Setting financial goals sounds so simple. But unfortunately not many people do it. It may be because they are short on time, feel like they have their financial situation under control, or simply don’t see the value in goal-setting.

Believe it or not, setting goals is the first step in managing your money.

When setting your goals, it’s important to write them down and split them into timeframes. Some are short term, and might be easier to tick off the list sooner. Others take more time and planning and should be reviewed regularly.

Keep your list somewhere you can see it and tick off your progress.

Short-term goals (less than a year)

First things first. Ask yourself what should your short-term goal be to put yourself into a better financial position immediately.

If you have debt to pay down (credit card, personal loan, layby) these can be managed by way of a monthly payment plan with a short-term timeframe to have them paid off. Before you save you should pay off any small debt that attracts higher interest rates and can really blow out if not managed well.

Then consider saving for an emergency fund. This will provide you with peace of mind if the unexpected happens. Work out what is the right amount to have as a backup in case you need access to cash quickly. It might be $1000, $5000, or $10,000 depending on your personal needs, how many people in your family you need to consider, and enough to cover unexpected bills, fix a car breakdown, or an unexpected illness. Try saving in a separate bank account and keep this locked away, but add to it regularly each pay period.

Medium-term goals (One to three years)

These are usually on a bigger scale than short-term goals.

You might be saving for a deposit to buy a home (which may be longer than three years, especially if you live in Auckland). Open that account and call it “My Home Deposit” and set up a regular savings transfer each pay period, so it’s automatically done, and you will never miss it.

KiwiSaver contributions are another way to save for a home deposit. It’s probably best to get some advice on the right type of fund to get started, but there’s plenty of information available to make good, informed choices. Check out the rules at the start for when you want to take money out, to ensure you meet the criteria and timeframes, and you can access the money you have been saving for the purpose of a home deposit. Then start saving!

Saving for an overseas holiday would be another medium-term goal if you are planning on an extended break. Its more fun to spend the cash you have saved than coming home to big credit card debt or personal loan to repay. Set up that bank account and call it “My Holiday Fund” and start saving for your dream holiday.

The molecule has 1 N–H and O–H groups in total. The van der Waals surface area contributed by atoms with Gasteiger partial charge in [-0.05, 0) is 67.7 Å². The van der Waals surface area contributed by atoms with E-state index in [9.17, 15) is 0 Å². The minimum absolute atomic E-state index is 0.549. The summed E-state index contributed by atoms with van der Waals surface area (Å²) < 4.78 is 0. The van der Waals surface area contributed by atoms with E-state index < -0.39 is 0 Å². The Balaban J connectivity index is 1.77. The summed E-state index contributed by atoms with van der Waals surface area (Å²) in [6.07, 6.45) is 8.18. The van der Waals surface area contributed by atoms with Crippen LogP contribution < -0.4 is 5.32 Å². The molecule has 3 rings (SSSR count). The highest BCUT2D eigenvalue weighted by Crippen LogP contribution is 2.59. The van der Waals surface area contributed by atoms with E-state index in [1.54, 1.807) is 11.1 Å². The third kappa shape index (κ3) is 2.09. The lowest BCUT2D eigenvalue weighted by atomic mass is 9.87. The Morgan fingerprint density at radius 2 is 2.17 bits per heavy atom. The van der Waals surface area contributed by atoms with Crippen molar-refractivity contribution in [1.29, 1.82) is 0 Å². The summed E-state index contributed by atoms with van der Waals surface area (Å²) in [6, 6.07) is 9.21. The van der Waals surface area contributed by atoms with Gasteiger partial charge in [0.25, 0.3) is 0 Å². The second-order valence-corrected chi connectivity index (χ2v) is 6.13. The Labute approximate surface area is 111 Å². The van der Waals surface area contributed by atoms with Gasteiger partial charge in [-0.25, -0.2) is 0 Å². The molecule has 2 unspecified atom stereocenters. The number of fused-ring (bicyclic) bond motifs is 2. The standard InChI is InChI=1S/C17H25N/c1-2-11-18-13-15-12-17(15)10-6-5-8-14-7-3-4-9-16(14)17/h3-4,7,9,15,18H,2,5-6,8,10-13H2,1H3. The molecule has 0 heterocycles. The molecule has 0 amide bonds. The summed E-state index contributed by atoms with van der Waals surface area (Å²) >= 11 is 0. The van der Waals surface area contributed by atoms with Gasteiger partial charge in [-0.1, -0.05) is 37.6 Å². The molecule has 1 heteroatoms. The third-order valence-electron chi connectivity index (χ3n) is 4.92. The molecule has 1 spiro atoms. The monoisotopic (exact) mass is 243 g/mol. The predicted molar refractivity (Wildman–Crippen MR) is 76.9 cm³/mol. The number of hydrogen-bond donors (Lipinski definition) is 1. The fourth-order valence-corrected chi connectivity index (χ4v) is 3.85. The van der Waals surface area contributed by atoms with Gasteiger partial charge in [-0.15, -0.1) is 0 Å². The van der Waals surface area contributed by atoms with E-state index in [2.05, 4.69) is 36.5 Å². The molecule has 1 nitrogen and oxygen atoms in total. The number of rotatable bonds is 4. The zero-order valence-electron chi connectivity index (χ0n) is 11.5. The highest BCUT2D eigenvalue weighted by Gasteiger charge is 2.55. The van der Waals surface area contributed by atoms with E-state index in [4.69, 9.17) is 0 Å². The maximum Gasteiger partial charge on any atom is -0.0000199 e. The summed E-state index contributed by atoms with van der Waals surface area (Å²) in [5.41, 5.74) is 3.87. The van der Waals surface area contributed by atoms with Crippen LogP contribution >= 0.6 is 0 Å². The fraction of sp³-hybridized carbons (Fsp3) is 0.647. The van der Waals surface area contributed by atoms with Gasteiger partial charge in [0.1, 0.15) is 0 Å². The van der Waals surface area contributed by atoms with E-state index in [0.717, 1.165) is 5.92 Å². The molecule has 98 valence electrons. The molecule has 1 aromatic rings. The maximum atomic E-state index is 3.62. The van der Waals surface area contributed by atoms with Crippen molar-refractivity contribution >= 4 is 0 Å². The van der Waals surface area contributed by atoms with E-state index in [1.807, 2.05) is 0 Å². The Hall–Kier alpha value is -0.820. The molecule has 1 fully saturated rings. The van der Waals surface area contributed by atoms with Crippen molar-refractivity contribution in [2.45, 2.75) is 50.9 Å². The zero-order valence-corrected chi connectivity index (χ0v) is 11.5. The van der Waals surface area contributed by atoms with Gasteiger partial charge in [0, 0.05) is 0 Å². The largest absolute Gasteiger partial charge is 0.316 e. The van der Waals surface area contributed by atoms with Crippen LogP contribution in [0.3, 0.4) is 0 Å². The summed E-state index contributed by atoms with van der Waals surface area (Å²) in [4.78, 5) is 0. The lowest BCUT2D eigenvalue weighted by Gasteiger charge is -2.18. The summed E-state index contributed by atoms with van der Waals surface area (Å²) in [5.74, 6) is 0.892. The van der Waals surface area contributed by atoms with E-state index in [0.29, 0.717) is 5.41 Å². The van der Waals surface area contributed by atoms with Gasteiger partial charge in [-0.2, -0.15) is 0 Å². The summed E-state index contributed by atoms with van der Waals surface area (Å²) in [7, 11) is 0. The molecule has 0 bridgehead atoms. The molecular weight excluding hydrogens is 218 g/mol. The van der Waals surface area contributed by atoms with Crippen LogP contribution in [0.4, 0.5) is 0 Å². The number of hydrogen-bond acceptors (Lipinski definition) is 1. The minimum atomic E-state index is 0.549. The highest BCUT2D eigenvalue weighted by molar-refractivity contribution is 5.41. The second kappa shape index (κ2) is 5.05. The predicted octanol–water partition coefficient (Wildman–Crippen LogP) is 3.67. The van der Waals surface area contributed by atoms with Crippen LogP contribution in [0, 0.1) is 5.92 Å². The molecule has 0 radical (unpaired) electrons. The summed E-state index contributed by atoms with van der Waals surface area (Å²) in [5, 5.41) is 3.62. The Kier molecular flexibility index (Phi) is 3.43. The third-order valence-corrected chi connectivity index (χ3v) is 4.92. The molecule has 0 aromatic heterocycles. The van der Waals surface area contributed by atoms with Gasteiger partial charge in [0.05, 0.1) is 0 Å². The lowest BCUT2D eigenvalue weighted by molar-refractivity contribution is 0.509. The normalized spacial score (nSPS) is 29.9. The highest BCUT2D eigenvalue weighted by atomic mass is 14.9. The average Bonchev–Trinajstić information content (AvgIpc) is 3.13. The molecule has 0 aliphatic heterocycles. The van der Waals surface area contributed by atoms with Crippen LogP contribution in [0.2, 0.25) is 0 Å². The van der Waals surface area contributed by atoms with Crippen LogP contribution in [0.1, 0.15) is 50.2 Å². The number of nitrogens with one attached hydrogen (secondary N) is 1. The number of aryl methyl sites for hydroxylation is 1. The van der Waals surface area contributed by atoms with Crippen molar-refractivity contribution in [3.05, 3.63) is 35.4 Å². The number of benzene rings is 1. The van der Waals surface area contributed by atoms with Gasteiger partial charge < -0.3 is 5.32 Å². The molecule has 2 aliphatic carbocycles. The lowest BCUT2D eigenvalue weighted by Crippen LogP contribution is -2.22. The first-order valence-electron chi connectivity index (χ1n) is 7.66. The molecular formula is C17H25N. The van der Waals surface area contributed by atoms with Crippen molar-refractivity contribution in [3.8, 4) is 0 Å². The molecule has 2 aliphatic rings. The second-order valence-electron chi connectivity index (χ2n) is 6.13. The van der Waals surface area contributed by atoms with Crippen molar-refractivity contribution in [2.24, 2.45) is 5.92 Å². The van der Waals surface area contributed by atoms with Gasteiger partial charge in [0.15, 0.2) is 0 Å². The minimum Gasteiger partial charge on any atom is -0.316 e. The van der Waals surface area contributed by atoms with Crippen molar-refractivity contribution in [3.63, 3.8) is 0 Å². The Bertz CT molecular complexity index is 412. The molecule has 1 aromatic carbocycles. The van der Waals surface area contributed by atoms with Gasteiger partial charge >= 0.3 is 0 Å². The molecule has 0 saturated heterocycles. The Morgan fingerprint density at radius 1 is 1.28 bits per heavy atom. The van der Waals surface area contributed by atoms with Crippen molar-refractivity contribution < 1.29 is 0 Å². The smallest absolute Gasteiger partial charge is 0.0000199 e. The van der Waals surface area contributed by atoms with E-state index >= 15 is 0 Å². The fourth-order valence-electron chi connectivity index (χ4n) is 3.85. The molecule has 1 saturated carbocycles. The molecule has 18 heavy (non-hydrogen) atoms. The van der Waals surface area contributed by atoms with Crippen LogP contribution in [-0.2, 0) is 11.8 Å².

Long term (Four or more years)


You could consider buying shares or investing in managed funds to create wealth over the longer term. Let’s face it – not everyone is going to buy a home, or wants to. Or this could be additional to your house purchase, depending on the age and stage of the life you are in. There are other asset classes such as shares that are longer-term investments that enjoy capital growth over time, and in some cases good income from dividends, too.

If you have 4-7 years minimum this might be an option to consider. You make a regular contribution to shares or a managed fund and learn a bit more about different asset classes, including shares, bonds and property to create wealth. There are ups and downs in all markets – just like we are seeing in the market at the moment – so you may want to get advice and read up on the risks and benefits of investing in these asset classes.

Repaying that mortgage

Whether you have four years or 14 years left on your mortgage, reviewing how much you are paying each fortnight or month is very important. Any extra money that can be channelled into your loan might take between a few months to a few years off the term of your loan and save you a lot of money in interest payments.

Most lenders have online calculators you can play around with to see the impact of increasing your repayments or dropping in the extra bit of spare cash over time. You might be surprised what you can do to own your home sooner and make that longer-term goal a reality.

Saving for retirement

How many years until you can or want to retire? Best to start planning this now and setting a goal. What type of lifestyle do you imagine you will have in retirement and how much money will you need to make that dream a reality? When you know the answer to these questions you can start working backward to start your investment plan.

Whether you use managed funds, term deposit or bank accounts, shares or KiwiSaver, it all adds up. There are many savings or retirement calculators online to work through the numbers. If you have KiwiSaver, most funds now show the retirement value of your fund.

If you are serious about making your goals a reality and look forward to enjoying a comfortable retirement, get started now, and if you need more help, get advice from a professional financial adviser. They help people every day to obtain their dreams.

Remember to review your goals at least every six months to make sure you are on track. Things can change, and new priorities might pop up, so be on top of what you are trying to achieve and make it happen. If you have not started yet – now is a great time to have the conversation and make a plan.